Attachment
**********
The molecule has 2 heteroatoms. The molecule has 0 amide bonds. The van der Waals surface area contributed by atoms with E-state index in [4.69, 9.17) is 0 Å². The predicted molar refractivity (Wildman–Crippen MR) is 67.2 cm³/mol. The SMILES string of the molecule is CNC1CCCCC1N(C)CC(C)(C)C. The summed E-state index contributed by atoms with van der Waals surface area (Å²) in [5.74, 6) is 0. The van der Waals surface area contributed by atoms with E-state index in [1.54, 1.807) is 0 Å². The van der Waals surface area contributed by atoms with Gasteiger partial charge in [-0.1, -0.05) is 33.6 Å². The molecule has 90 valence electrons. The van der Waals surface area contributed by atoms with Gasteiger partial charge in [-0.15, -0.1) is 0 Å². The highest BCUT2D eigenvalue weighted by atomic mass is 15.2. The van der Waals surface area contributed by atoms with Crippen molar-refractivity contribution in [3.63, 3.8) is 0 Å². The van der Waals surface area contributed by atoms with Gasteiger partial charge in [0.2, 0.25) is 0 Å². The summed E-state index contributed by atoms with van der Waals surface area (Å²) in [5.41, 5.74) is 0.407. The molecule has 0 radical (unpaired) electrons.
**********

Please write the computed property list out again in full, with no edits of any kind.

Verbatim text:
The molecule has 2 heteroatoms. The molecule has 0 amide bonds. The van der Waals surface area contributed by atoms with E-state index in [4.69, 9.17) is 0 Å². The predicted molar refractivity (Wildman–Crippen MR) is 67.2 cm³/mol. The SMILES string of the molecule is CNC1CCCCC1N(C)CC(C)(C)C. The summed E-state index contributed by atoms with van der Waals surface area (Å²) in [5.74, 6) is 0. The van der Waals surface area contributed by atoms with E-state index in [1.54, 1.807) is 0 Å². The van der Waals surface area contributed by atoms with Gasteiger partial charge in [-0.1, -0.05) is 33.6 Å². The molecule has 90 valence electrons. The van der Waals surface area contributed by atoms with Gasteiger partial charge in [-0.15, -0.1) is 0 Å². The highest BCUT2D eigenvalue weighted by atomic mass is 15.2. The van der Waals surface area contributed by atoms with Crippen molar-refractivity contribution in [3.63, 3.8) is 0 Å². The van der Waals surface area contributed by atoms with Gasteiger partial charge in [0.2, 0.25) is 0 Å². The summed E-state index contributed by atoms with van der Waals surface area (Å²) in [5.41, 5.74) is 0.407. The molecule has 0 radical (unpaired) electrons.